Neuregulins Play Pivotal Role in Development and Disease

When Jeffrey Loeb, MD, PhD, began studying neuregulins, he was simply interested in synapse formation in the brain. What he discovered, however, were the multiple roles they play in everything from cardiac growth to spinal cord development, to ovarian and breast cancer, and a variety of neurological disorders, including epilepsy and multiple sclerosis.

Programmable cells open window of opportunity for gene therapy

"Any cell can be reprogrammed, and this process is reversible. You do not need to start with the stem cell." These remarks and the research behind them, which could have a profound impact on gene therapy, come from Stephen Krawetz, PhD, who reported his findings in the December 1998 issue of Development.

Smooth muscle cells provide CV clues

Li Li, PhD, assistant professor of internal medicine, is conducting research to learn more about the molecular mechanisms for the pathogenesis of cardiovascular disease. Specifically, she is characterizing regulation of SM22, a gene that is highly expressed in smooth muscle cells.

Cerebrovascular disease may be all in the family

For Gerard Tromp, PhD, a family tree is more than just a hobby; it's a valuable medical tool. Dr. Tromp, assistant professor in the Center for Molecular Medicine and Genetics, is identifying patients with intracranial aneurysms (IA) and investigating whether their family members may be at high risk for cerebrovascular disease.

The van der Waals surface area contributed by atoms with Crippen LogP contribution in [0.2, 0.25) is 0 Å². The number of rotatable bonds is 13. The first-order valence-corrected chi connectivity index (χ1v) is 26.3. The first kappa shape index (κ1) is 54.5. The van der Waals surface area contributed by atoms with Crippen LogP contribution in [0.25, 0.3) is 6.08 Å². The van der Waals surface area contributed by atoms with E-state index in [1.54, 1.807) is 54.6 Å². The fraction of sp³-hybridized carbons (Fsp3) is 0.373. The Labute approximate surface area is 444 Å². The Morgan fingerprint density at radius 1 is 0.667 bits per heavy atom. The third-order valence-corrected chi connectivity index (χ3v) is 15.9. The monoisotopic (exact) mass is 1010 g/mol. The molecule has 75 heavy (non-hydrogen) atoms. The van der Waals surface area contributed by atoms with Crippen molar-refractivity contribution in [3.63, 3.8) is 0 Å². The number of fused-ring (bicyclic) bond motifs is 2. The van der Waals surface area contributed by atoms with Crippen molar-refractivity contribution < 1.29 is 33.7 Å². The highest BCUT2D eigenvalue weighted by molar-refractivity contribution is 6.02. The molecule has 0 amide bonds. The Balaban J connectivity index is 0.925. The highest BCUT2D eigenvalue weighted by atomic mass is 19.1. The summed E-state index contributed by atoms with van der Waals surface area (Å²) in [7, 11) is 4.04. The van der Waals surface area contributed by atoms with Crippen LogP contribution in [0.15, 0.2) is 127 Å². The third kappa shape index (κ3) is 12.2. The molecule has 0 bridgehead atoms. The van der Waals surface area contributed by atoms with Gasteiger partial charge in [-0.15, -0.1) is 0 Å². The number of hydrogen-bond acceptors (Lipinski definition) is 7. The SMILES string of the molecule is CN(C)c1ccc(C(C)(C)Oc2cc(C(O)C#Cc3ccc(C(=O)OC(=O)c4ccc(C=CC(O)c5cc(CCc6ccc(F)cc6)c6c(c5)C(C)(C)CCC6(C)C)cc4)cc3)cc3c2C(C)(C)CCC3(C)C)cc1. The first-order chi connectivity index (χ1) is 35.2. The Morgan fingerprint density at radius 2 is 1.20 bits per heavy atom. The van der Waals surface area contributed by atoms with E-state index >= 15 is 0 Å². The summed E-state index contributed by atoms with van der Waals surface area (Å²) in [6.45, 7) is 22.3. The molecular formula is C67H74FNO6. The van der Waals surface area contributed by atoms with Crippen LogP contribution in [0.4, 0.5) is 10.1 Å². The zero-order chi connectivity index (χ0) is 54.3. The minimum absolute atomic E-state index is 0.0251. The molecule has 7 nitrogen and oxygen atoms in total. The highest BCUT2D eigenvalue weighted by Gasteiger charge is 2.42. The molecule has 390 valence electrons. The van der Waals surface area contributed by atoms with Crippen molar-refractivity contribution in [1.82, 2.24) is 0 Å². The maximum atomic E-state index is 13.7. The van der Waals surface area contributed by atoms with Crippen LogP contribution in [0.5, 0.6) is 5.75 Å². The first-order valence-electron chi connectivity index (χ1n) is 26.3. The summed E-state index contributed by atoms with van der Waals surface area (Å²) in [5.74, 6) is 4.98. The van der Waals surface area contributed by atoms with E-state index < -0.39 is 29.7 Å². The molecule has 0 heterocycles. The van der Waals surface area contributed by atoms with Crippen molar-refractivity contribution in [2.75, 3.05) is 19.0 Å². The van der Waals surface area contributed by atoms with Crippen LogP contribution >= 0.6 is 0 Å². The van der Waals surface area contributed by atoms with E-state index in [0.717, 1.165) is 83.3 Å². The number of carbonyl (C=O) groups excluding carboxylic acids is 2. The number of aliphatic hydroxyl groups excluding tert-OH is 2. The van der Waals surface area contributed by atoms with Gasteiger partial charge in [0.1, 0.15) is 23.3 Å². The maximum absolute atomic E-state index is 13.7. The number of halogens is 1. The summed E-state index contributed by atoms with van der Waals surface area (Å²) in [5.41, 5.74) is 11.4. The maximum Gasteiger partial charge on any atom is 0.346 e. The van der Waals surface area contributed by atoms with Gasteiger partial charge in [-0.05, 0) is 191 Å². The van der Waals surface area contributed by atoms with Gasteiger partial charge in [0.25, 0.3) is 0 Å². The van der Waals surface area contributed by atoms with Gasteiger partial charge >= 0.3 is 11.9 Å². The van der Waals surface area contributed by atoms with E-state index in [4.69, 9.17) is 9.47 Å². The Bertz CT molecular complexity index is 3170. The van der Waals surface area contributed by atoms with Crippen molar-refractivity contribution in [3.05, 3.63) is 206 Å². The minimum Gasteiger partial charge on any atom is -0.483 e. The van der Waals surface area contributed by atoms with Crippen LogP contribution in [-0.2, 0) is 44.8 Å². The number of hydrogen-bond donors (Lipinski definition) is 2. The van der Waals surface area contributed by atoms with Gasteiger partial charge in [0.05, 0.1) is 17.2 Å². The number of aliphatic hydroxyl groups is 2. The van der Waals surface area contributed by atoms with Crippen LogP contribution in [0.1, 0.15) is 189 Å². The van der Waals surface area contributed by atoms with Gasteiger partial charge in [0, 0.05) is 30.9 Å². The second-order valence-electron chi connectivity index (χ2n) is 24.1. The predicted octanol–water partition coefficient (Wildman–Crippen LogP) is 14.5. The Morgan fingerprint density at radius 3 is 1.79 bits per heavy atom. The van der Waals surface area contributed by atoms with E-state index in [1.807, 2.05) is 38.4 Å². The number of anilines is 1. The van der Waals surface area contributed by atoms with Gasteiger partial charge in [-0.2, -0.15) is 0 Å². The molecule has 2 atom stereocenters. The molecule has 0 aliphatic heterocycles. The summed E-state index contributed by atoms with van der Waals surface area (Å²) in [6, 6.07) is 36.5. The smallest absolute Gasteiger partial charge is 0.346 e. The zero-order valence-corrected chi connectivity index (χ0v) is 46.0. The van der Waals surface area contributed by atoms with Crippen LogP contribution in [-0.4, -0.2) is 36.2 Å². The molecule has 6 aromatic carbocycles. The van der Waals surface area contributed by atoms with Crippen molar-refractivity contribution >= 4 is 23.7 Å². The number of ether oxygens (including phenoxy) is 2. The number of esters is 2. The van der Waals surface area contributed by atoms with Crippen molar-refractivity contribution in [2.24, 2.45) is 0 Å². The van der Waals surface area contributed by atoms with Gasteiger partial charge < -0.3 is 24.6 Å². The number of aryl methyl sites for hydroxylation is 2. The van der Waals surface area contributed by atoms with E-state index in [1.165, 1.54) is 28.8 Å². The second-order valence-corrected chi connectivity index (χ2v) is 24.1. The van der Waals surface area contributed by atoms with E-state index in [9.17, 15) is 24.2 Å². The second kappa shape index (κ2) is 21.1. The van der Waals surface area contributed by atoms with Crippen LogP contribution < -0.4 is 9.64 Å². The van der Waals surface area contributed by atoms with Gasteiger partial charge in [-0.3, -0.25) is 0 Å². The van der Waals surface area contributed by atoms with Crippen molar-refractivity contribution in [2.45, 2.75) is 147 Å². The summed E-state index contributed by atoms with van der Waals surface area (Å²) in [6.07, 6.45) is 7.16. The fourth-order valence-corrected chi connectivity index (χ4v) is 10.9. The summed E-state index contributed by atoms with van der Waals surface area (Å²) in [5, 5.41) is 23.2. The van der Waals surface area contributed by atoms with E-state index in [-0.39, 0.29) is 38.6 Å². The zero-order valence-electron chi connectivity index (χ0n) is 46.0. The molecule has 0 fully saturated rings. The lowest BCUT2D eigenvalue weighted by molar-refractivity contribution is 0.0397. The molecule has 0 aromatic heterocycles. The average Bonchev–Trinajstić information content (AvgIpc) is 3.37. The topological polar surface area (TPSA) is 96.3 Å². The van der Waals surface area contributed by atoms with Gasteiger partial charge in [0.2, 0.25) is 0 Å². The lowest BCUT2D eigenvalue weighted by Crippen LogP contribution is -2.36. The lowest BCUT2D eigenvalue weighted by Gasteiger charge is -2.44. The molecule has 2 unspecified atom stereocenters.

Neuroscience program builds partnerships

One of Wayne State University's most promising medical researchers has just scored another noteworthy accomplishment. The Janssen Research Foundation and its parent corporation, Johnson and Johnson, recently awarded Kenneth Maiese, MD, a five-year grant to investigate and develop new treatments for neurodegenerative disorders such as stroke, cerebrovascular disease, cerebral trauma, and Alzheimer's disease.

News Letters

Genetic Medicine

Issue 1.1, Fall, 2003.


Issue 5.3, Sept., 2000.

Issue 5.2, April, 2000. Issue 5.1, March, 2000. Issue 4.3, November, 1999.

Issue 4.2, August, 1999. This issue is available in 2 formats:

Issue 4.1, January, 1999. This issue is available in 2 formats:

Issue 3.1, June, 1998. This issue is available in 2 formats:

Issue 2.2, December, 1997

Issue 2.1, March, 1997

Issue 1.2, September, 1996

Issue 1.1, March, 1996